Unfortunately, this scenario is based on the lesser of the threats currently facing healthcare. History over the last three centuries has taught us that novel avian pandemic flu occurs every 91 years (plus or minus 3.5 years for antigenic drift). Given that the last major pandemic was the 1917/1918 Spanish flu this means that we can expect a pandemic flu outbreak between 2006 and 2013.
The true impact of this disease lies in the numbers. In 1918 100 percent of the entire world was exposed to what would later be called the Spanish Flu. This new strain of avian flu had never been encountered before by a human population, and as a result, there was no immunity to this particular strain. Of that world population, one-third would ultimately fall ill, in fact, 50 to 80 percent of the youngest, healthiest, and strongest would fall ill when future generations would divide out the victims.
When these ominous numbers were scrutinized further, a far more dire picture evolved. Research into the 1918 pandemic, as well as pandemics before and since 1918, has shown that the majority of illness and death occurred not in the very old or the very young, not in the sick and infirm, but in those who are in the “prime of life”; those age 18 to 40.
Because of the way that novel avian viruses (pandemics) attack the lungs and cause “immune system storms”, the ultimate irony of a pandemic is that the younger and stronger you are the more likely you are to die. In 1918 fully two-thirds of all those who became ill were in the age range of 18 to 40. More distressing is the fact that 98 percent of all those who died were aged 18 to 40 years. In fact, those over age 55 had no greater rate of illness or death during the pandemic of 1918 than they did in any other flu season in the years immediately before or after that great pandemic. Similarly, those less than 18 years of age suffered no increase in death rate.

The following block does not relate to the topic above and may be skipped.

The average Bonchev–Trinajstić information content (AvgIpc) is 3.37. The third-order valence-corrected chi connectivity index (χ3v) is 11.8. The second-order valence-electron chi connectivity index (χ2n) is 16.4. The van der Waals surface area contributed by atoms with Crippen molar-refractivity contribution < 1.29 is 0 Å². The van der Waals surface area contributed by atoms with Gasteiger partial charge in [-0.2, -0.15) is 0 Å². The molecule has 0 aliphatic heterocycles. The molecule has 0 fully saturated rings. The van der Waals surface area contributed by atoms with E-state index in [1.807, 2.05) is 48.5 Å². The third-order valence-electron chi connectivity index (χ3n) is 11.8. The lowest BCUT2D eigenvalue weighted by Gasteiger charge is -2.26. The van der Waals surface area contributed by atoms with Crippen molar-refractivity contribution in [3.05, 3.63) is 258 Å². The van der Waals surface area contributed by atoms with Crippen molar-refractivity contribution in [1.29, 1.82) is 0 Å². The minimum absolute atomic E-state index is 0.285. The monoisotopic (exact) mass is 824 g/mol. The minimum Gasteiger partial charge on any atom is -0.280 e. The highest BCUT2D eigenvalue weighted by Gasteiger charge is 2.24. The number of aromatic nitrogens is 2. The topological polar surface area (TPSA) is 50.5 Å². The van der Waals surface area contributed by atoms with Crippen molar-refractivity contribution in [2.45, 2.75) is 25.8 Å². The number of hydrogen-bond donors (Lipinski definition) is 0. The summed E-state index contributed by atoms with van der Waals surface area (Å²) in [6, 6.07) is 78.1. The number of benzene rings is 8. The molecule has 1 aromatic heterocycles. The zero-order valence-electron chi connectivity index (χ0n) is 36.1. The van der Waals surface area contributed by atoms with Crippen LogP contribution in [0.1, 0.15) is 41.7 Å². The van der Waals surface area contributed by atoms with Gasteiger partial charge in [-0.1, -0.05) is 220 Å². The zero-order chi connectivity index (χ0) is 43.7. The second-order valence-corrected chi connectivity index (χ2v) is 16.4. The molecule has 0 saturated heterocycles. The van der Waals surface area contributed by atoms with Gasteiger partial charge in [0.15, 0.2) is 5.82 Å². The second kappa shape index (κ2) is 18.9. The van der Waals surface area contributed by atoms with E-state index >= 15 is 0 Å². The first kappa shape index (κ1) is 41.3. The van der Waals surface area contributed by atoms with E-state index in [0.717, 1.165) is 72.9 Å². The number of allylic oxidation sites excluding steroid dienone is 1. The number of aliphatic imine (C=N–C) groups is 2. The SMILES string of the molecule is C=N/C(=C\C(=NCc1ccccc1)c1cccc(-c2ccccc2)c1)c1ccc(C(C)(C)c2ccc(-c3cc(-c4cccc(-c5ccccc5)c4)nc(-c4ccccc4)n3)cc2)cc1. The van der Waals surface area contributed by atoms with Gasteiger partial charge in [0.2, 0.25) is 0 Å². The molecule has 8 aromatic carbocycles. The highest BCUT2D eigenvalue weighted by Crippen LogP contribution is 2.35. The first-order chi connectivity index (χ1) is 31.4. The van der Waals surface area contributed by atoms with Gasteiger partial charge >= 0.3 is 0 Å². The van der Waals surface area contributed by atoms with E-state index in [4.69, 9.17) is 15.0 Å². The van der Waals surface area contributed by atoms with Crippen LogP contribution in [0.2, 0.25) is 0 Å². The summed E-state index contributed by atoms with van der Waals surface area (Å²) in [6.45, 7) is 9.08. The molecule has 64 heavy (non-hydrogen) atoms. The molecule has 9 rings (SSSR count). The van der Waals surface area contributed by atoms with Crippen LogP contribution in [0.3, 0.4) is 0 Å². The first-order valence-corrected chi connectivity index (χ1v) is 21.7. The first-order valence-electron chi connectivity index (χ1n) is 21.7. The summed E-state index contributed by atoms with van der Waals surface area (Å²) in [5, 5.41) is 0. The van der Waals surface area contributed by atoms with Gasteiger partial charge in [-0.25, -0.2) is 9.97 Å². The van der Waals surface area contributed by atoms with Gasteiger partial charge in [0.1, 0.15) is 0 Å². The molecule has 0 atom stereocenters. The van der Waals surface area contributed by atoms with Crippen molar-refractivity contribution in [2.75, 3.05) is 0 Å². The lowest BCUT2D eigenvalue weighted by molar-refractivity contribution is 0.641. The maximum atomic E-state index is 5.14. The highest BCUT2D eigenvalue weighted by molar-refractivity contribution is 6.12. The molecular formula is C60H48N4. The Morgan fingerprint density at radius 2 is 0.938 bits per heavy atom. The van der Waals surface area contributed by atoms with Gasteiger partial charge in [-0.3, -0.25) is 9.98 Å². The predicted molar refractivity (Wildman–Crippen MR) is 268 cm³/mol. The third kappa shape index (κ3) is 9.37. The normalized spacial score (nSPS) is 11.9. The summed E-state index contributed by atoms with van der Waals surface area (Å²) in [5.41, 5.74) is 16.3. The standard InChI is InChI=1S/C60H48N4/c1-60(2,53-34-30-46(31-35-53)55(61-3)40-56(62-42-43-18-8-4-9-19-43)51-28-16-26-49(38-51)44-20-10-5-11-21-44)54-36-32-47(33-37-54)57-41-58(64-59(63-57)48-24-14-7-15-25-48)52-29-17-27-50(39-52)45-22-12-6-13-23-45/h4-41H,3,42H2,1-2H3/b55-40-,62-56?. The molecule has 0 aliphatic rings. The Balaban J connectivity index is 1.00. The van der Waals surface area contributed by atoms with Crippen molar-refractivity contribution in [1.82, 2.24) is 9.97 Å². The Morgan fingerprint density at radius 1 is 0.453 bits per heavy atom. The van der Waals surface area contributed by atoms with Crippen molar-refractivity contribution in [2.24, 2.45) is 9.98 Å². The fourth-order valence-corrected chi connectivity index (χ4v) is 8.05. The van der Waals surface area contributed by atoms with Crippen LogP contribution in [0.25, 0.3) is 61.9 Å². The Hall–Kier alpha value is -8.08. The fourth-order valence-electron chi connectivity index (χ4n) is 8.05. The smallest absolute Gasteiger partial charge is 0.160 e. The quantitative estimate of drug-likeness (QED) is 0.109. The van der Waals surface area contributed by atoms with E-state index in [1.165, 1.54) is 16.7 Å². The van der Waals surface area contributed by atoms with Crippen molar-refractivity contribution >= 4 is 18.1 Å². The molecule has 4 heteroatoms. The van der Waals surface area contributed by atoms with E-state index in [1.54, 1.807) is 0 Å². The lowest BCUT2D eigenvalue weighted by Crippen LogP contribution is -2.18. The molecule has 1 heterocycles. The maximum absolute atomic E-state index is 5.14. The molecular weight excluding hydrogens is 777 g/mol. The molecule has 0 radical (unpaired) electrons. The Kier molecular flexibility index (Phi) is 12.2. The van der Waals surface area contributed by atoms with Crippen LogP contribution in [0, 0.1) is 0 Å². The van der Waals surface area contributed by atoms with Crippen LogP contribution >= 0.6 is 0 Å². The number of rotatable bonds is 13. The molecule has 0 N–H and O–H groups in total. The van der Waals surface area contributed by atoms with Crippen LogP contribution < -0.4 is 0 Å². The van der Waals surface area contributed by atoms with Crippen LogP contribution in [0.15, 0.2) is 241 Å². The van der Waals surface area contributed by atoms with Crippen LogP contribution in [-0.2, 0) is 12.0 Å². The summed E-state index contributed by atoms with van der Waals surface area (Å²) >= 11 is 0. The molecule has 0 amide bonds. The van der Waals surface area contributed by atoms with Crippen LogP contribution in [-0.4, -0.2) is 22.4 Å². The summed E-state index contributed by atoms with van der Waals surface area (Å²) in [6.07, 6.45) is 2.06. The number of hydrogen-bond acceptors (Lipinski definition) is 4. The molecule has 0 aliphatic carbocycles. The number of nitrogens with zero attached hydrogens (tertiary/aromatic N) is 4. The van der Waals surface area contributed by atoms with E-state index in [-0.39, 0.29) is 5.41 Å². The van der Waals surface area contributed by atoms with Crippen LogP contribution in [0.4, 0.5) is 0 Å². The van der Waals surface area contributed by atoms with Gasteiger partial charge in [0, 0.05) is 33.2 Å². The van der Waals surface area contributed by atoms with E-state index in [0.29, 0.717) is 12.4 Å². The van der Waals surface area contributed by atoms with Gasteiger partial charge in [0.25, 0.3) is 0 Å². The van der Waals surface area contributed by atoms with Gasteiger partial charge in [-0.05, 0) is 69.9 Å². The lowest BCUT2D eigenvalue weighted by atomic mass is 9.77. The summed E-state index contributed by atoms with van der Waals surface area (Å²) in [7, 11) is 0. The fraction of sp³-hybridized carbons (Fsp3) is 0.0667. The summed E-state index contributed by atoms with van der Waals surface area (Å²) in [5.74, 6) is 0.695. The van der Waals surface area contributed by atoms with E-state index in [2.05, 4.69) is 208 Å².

Nightingales: The Modern Cave Canaries
Like the cave canaries of old, the biological sentries for pandemic influenza will be those most exposed and most sensitive to the disease. The modern cave canaries will be healthcare professionals. The spectrum of patients to which each healthcare provider is exposed combined with the fact that healthcare providers are typically in the prime age for pandemic infection means that the healthcare workforce is the ideal high-fidelity influenza biosensor. When pandemic influenza enters a community it will be these most valuable members of the pandemic response who will fall first.
In the early days of the AIDS epidemic, it was not society’s nightingales who suffered first, but those who were shunned by society. The deaths of homosexual men foretold not only of the epidemic at hand, but of a far more ominous trend. Human Immunodeficiency Virus (HIV) initially spread slowly through a subset of the gay male community while another, generally more sexually active subset remained largely uninfected. Despite frequent sexual encounters with multiple anonymous partners, gay male bathhouses functioned as relatively closed micro-communities that occasionally exchanged diseases, but were initially AID free. Suddenly HIV was introduced into the bathhouse scene and exploded in a manner not previously seen in any disease.